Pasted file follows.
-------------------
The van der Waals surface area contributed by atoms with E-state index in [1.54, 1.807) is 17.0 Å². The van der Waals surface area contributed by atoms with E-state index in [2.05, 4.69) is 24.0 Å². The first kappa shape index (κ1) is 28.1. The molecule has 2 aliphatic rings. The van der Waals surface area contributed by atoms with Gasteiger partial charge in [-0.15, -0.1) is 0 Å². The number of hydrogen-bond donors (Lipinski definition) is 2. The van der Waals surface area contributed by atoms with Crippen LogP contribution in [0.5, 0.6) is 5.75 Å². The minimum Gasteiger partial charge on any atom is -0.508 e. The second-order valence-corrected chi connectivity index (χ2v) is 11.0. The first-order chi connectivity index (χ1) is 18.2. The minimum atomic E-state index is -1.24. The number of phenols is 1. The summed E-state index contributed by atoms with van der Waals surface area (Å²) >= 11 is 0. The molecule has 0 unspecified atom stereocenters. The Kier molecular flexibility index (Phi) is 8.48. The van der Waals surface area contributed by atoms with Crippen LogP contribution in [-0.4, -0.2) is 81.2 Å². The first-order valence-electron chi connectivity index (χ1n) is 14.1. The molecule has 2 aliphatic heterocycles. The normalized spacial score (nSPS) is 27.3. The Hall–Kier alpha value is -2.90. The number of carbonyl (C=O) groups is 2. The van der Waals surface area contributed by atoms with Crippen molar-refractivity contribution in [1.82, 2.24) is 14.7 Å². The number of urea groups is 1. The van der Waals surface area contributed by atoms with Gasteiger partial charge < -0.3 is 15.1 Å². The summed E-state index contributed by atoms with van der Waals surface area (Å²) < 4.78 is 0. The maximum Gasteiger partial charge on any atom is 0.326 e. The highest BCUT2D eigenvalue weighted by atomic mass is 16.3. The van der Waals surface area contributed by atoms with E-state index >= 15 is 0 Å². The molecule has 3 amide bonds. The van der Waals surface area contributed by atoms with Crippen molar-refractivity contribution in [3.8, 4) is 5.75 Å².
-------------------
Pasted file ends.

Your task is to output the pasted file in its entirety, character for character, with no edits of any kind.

The van der Waals surface area contributed by atoms with E-state index in [1.54, 1.807) is 17.0 Å². The van der Waals surface area contributed by atoms with E-state index in [2.05, 4.69) is 24.0 Å². The first kappa shape index (κ1) is 28.1. The molecule has 2 aliphatic rings. The van der Waals surface area contributed by atoms with Gasteiger partial charge in [-0.15, -0.1) is 0 Å². The number of hydrogen-bond donors (Lipinski definition) is 2. The van der Waals surface area contributed by atoms with Crippen LogP contribution in [0.5, 0.6) is 5.75 Å². The minimum Gasteiger partial charge on any atom is -0.508 e. The second-order valence-corrected chi connectivity index (χ2v) is 11.0. The first-order chi connectivity index (χ1) is 18.2. The minimum atomic E-state index is -1.24. The number of phenols is 1. The summed E-state index contributed by atoms with van der Waals surface area (Å²) >= 11 is 0. The molecule has 0 unspecified atom stereocenters. The Kier molecular flexibility index (Phi) is 8.48. The van der Waals surface area contributed by atoms with Crippen LogP contribution in [-0.4, -0.2) is 81.2 Å². The first-order valence-electron chi connectivity index (χ1n) is 14.1. The molecule has 2 aliphatic heterocycles. The normalized spacial score (nSPS) is 27.3. The Hall–Kier alpha value is -2.90. The number of carbonyl (C=O) groups is 2. The van der Waals surface area contributed by atoms with Crippen molar-refractivity contribution in [1.82, 2.24) is 14.7 Å². The number of urea groups is 1. The van der Waals surface area contributed by atoms with Gasteiger partial charge < -0.3 is 15.1 Å². The summed E-state index contributed by atoms with van der Waals surface area (Å²) < 4.78 is 0. The maximum Gasteiger partial charge on any atom is 0.326 e. The highest BCUT2D eigenvalue weighted by atomic mass is 16.3. The van der Waals surface area contributed by atoms with E-state index >= 15 is 0 Å². The molecule has 3 amide bonds. The van der Waals surface area contributed by atoms with Crippen molar-refractivity contribution in [3.8, 4) is 5.75 Å².